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Prairie reptiles and insects

June 7, 2010

When you’re out looking around on the ground for flowers, you tend to spot other lowly critters, too.

As mentioned in my last wildflower post, I saw a few eastern short-horned lizards out on a Kimball County shortgrass prairie.

Camouflaged baby horny toad.

I loved how this adult's coloration matched the lichens.

Saw a lizard, too. For some reason, my camera wouldn’t focus on him when he was on the ground (too well camouflaged?). I had to photograph him on a boy’s sweatshirt sleeve.

Northern earless lizard?

I’m still on the lookout for rattlesnakes. Someone I know killed two of them near their home in Wildcat Hills last week. But no rattlesnakes spotted in Kimball. We did find a western hognosed snake, though. Wish I’d gotten a good picture of his original display posture, belly-up to show off a yellow, white, and black pattern, with bright pink mouth agape and black tongue lolling. (“I’m just a dead snake. Go away.”)

Those are not my fingers. I would not pick up a snake. Not even a hognose, which are not known to be biters.

Western hognose snake hiding its head.

There were also plenty of insects.

This tricolored bumble bee caught my eye. Not sure what it was doing sitting on the ground.

Here’s another stinger. This may look like a large ant, but it’s too furry. It’s a “velvet ant”, which is actually in the wasp family. It was a beautiful coppery color, which does not show well in this photo. I wanted to get a better picture, but I was not about to poke my fingers into the grass to flush it out.

Dasymutilla asopus?

Speaking of noxious little insects, here’s a blister beetle, known for the chemical in its hemplymph (“bug blood”) that can cause blistering of the skin. And it was sitting on my hand. Oh goody. I just thought it was pretty as it was nom-nom-noming on some milkvetch flowers.

Pyrota genus?

Here’s a darkling beetle. Saw many of these 2-inch beetles.

Eleodes obscurus?

Must have been a good day for beetles to be “twitterpated.” There was plenty of, as a rancher put it, “bug porn.”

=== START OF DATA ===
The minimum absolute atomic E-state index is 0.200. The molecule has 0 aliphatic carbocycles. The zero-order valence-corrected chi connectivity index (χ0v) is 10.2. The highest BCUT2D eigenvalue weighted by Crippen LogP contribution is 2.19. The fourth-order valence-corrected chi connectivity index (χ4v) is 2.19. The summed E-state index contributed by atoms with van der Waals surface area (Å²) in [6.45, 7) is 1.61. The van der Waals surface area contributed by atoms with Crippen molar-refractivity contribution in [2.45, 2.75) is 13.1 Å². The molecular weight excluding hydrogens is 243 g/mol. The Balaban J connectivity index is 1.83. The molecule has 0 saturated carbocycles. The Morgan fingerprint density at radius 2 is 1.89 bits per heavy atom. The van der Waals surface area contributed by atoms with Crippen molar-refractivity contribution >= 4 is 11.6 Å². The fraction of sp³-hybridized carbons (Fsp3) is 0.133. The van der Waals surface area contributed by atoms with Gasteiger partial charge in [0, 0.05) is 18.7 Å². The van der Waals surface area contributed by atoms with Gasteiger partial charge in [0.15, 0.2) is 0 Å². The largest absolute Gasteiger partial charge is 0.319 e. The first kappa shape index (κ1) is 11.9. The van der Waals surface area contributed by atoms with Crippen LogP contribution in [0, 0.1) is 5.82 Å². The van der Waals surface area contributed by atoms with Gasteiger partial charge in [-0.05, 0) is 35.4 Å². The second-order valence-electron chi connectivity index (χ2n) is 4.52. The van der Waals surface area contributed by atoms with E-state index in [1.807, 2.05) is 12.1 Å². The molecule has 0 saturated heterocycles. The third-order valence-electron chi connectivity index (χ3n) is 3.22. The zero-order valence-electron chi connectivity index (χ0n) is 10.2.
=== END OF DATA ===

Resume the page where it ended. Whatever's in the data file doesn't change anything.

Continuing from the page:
The love nest of a pair of blue-margined ground beetles.

If you’ve hiked the Saddle Rock Trail at Scotts Bluff National Monument, it’s likely that you’ve seen some of these ground beetles running across the asphalt. They are fairly large, black beetles with impressive-looking pincers on the front. The blue racing stripe only shows up when the light hits it just right.

The front end of a blue-margined ground beetle.

Not everybody appreciates these kinds of critters, but I’m married to an entomologist, so I’ve developed more of an interest in insects. As a decorative plate gifted from my mother-in-law reads: “all nature’s creatures are beautiful, even the small ones”.

Well, except maybe the parasites. I just can’t bring myself to enjoy the little blood-suckers. SLAP! Stupid mosquitoes!

Copyright 2010 by Katie Bradshaw

2 Comments leave one →
  1. June 7, 2010 8:15 am

    Splendid photos and explanations.
    Have you tried using Listerine in a spray bottle to ward off mosquitoes? I dilute it 1-1 with water and use the peppermint variety because it doesn’t smell as medicinal as the original. It really works! Spray it around your doorways to keep them from coming into the house –most importantly–it’s not as toxic and may even be non-toxic.

    • Jeff Bradshaw permalink
      June 7, 2010 3:19 pm

      Hey Suella:

      There actually is no research indicating that Listerine will repel mosquitoes. Some of the compounds contained within Listerine such as menthol, thymol, and eucalyptol have derivatives that repel some insects; all of these are alcohols and very quickly evaporate and would only give very short-term repellence. I would stick with the recommendations from the folks at CDC (, they know this stuff and do A LOT of research on it.

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